There's one thing, though. An extended edition of an album should cover the material surrounding it - in this instance, the b-sides and the alternate mixes from the singles. Instead we have the "Planecrash" and "Trainsurfing" EPs and a Peel session from 1988. Is it too much to suggest that there's a bit of historical revisionism here, attempting to align the album with their earlier sound and, perhaps more to the point, with their original singer? As a result of this decision, Stephen Holt sings on as many songs on the CD as Tom Hingley and this is not a true reflection of the "Life" era. If the group wanted to compile an ersatz lost-debut, a separate collection would have been more appropriate - the never-reissued "Dung 4" cassette is surely ripe for some cherry picking at least.

I'm not going to knock a star off for it, mind you because, ultimately, there's nowt wrong with any of this musically. Both "Life" and the group's early recordings thoroughly deserve to be revisited and this release delivers both at an excellent price making this essential. Cool as...well, you know.
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on 30 April 2000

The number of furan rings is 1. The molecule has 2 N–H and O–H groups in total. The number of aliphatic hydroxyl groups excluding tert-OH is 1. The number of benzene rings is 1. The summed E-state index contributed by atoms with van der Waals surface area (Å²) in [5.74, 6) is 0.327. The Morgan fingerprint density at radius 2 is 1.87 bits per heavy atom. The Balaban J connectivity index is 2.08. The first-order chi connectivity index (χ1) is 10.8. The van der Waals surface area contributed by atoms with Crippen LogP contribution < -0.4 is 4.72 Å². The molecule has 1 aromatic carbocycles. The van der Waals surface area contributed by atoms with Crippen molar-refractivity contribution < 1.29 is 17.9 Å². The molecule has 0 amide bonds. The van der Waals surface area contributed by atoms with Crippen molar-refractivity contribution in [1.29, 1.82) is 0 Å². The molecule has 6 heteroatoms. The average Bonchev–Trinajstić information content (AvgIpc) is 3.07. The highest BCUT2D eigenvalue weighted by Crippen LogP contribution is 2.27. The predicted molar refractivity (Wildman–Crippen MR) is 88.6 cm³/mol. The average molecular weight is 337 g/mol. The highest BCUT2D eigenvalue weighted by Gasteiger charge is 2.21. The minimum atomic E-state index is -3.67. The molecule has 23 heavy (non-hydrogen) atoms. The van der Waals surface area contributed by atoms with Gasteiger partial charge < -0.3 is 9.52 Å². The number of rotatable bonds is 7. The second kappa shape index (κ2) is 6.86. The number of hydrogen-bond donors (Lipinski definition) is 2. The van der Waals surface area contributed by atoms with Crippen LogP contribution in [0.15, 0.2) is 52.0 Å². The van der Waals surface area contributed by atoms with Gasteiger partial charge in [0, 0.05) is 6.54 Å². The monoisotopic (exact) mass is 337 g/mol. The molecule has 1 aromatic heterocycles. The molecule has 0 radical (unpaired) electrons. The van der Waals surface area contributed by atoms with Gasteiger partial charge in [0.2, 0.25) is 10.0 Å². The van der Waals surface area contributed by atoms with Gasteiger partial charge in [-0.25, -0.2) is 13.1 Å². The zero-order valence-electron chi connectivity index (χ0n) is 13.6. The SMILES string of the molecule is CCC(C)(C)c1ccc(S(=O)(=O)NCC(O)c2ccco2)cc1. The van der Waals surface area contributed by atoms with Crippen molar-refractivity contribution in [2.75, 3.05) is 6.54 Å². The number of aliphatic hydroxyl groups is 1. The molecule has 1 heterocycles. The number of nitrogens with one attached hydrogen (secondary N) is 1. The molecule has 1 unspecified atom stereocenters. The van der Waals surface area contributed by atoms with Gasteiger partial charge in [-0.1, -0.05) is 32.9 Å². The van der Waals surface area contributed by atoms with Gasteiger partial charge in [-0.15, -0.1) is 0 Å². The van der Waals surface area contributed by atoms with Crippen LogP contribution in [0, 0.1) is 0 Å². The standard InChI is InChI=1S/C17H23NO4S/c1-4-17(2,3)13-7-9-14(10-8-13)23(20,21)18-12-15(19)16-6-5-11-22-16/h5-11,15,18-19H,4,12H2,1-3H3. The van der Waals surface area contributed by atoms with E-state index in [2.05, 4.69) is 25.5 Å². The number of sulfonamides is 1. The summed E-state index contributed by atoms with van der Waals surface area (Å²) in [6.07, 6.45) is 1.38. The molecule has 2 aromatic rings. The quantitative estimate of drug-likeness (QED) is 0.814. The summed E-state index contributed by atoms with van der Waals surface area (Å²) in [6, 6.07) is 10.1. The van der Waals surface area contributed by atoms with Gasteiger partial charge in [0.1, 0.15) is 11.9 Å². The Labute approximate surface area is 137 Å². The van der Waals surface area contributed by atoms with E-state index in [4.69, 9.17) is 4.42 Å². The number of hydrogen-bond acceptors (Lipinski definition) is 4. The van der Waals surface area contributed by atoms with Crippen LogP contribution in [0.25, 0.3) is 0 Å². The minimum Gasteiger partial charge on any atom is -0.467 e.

This is one of the three albums that helped make Manchester such an exciting place to be back in 1989/90. For anyone like me whose Saturdays were spent down Affleks Palace and nights in Dry201, with trips to Spike Island and G-Mex thrown in, this album takes you right back there. I lost the album but re-purchasing it was a very good idea. Do the same and relive those heady days.
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on 13 January 2012
Very pleased with this...haven't heard much Inspiral Carpets music before and as I am going to see them in concert in March have decided to buy their albums so I will be word perfect by then;) Loved it!!!
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on 18 July 2000
Life is one of the definative albums of the early 90's. They really illustrate to me all that the Manchester scene of that time was. It is no coincidence that a certain Gallagher learnt his craft in the Carpets camp, and then thus went on to great things. Also the best live band ever! Are the animal noises after Sackville, Clints bedroom?
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on 7 December 2009
For some bizarre reason most of my music collection is either from Manchester or was influenced by the Madchester scene(Oasis,Joy Division,Happy Mondays, New Order,Stone Roses,Charaltans, Buzzcocks I could go on)

On listiening to this album when I got it straight away after listiening I knew this was an album that you could listien to start to finish like Happy Mondays Pill thrills...,New Order's Techneque and the Jam's All Mod cons and when it finishes you want to cry out for more.

Songs which impressed me Directing Traffik, Bedside me and Many happy returns(those two being the heavyweights on the album)Sun don't shine, Inside my head and finally Move.

Well recommended